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Anybody used the TC4432 (30v buffer)

Discussion in 'Electronic Basics' started by lerameur, Sep 18, 2008.

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  1. lerameur

    lerameur Guest

    Hi,

    I am trying to use the TC4432. I am doing the exact circuit of page 7
    below. My Vdd is at 1v, and my input is coming from a pic chip running
    at 10khz 60% duty cycle.

    http://www.datasheetcatalog.com/datasheets_pdf/T/C/4/4/TC4432.shtml
    page 7 of microchip

    What I am getting at the output is oscillation between 10v low to 12v
    high. The frequency is good, but it is not coming down to zero volt
    like expected. Any body used this chip and can show me a working
    circuit or have any ideas why that is?

    thanks

    K
     
  2. lerameur

    lerameur Guest



    TYPO
    :I am trying to use the TC4432. I am doing the exact circuit of page 7
    below. My Vdd is at -- 12v --- and my input is coming from a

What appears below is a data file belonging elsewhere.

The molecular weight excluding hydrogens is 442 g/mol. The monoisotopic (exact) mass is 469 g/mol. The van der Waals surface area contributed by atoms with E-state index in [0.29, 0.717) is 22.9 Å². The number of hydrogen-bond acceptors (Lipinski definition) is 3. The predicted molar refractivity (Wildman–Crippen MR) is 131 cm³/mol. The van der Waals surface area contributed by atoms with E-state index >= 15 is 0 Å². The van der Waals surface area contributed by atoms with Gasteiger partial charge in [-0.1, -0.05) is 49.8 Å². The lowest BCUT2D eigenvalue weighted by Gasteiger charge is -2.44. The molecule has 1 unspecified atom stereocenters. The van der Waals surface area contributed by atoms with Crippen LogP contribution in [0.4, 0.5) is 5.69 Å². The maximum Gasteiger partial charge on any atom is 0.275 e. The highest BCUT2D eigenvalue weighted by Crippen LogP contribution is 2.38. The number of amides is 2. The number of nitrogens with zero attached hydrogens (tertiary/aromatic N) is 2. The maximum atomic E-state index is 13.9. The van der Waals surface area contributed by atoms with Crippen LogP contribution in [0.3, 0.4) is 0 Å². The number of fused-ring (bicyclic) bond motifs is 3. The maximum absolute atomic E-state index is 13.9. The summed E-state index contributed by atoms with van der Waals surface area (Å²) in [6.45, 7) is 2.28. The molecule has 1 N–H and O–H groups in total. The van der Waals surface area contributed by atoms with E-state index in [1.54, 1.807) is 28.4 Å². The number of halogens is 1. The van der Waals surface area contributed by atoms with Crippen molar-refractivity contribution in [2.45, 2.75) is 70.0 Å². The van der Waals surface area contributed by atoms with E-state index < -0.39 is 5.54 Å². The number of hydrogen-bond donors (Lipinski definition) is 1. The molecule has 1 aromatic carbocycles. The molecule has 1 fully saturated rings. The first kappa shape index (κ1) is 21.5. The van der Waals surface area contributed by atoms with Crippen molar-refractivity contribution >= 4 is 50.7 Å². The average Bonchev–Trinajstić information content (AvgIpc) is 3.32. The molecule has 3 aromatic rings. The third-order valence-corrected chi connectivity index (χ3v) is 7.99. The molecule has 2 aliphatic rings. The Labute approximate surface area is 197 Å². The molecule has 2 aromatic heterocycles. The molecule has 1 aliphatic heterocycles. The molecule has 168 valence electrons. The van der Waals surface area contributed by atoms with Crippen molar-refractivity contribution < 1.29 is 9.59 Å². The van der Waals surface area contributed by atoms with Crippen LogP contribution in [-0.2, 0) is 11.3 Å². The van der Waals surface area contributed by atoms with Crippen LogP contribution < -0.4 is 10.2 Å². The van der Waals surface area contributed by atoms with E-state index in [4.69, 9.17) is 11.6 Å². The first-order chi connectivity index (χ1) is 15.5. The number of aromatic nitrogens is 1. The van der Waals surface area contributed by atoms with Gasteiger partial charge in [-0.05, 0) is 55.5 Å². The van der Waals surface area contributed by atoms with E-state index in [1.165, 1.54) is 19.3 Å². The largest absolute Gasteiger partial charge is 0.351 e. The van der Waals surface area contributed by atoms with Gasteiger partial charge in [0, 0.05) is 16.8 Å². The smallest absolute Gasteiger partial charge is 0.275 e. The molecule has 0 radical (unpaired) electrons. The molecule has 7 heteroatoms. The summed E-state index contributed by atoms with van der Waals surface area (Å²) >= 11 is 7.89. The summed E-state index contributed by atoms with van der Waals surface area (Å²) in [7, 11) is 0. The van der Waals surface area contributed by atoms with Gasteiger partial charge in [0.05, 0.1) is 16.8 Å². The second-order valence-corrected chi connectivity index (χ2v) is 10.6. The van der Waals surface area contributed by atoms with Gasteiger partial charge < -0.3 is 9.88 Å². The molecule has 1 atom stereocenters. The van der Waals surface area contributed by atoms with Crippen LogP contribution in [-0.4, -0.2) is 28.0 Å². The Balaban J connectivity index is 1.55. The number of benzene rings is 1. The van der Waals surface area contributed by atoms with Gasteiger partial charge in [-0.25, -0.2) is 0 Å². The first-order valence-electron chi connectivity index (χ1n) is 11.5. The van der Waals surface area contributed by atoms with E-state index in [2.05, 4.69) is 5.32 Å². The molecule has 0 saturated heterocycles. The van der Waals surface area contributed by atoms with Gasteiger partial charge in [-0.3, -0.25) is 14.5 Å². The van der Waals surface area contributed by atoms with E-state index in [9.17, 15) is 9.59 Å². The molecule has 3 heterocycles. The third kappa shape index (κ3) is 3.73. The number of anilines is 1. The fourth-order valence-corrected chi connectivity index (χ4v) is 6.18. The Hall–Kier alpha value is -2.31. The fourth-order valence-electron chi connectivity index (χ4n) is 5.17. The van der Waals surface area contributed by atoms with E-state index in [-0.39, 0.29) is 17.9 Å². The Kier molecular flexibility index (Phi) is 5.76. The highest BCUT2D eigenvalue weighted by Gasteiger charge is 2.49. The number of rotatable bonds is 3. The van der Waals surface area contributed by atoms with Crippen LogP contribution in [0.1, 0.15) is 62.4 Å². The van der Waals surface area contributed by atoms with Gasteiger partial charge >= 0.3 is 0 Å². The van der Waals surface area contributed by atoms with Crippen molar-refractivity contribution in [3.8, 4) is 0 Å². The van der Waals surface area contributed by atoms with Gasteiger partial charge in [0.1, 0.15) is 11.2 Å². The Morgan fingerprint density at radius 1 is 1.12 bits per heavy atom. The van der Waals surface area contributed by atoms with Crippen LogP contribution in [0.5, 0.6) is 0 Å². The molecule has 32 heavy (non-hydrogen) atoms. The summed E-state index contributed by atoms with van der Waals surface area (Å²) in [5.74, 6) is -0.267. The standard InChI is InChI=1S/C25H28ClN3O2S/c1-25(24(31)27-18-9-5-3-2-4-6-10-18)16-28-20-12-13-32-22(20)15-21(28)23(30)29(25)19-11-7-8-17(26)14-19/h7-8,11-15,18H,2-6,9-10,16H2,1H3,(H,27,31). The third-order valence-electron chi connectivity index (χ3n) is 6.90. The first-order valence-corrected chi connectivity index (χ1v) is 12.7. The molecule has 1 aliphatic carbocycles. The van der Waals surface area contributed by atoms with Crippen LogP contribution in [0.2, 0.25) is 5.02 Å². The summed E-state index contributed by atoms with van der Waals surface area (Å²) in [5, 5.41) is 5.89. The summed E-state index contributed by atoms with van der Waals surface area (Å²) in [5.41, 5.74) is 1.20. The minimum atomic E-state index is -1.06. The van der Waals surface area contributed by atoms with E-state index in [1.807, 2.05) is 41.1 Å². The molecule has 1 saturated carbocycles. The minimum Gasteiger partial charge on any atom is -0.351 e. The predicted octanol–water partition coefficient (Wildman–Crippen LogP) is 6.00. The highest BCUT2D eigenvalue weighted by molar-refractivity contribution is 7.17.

pic chip running
    at 10khz 60% duty cycle.
     
  3. Vdd is 1v? The minimum is 4.5V. I'm guessing you really meant
    something else.

    The Vdd must be between 4.5 and 30V, and the logic input switches at
    0.8V and 2.4V. The output is 'open collector', meaning that you need
    to pull it up to Vdd using a resistor in order to see any action.

    Watch out for a floating UVLock pin.

    3.3 Lockout Disable (LOCK DIS)
    The lockout pin enables/disables the undervoltage
    lock-out feature of the device. If undervoltage lockout is
    desired (output is not enabled until the bias voltage
    reaches 8.4V (typical) on the rising edge and is disabled
    when the bias voltage reaches 7.7V (typical) on
    the falling edge), the lockout pin should be left floating.
    If operation below 7V is desired, the lockout pin should
    be tied to ground.

    Regards,
    Bob Monsen
     
  4. Jamie

    Jamie Guest

    Maybe I've missed something here, the spec's state that Vdd starts at
    4.5 V up to 30, You stated 1 volt? Maybe this is a clerical error and
    should be like 10 volts ?

    Also, the output Z is rated at 7 ohms, you must account for that as
    it will influence the drive to the fet.

    Have you placed a series R of around 10 or so ohms driving the
    gate? If so, you could examine the signal via a scope and test for
    a drop. It's very possible the driver isn't able to sink the output
    enough.

    You should try to test the output of the driver with no load or very
    little load to determine the problem here.

    It's possible the capacitance on the gate is excessive for the
    driver to get the response you're looking for.



    http://webpages.charter.net/jamie_5"
     
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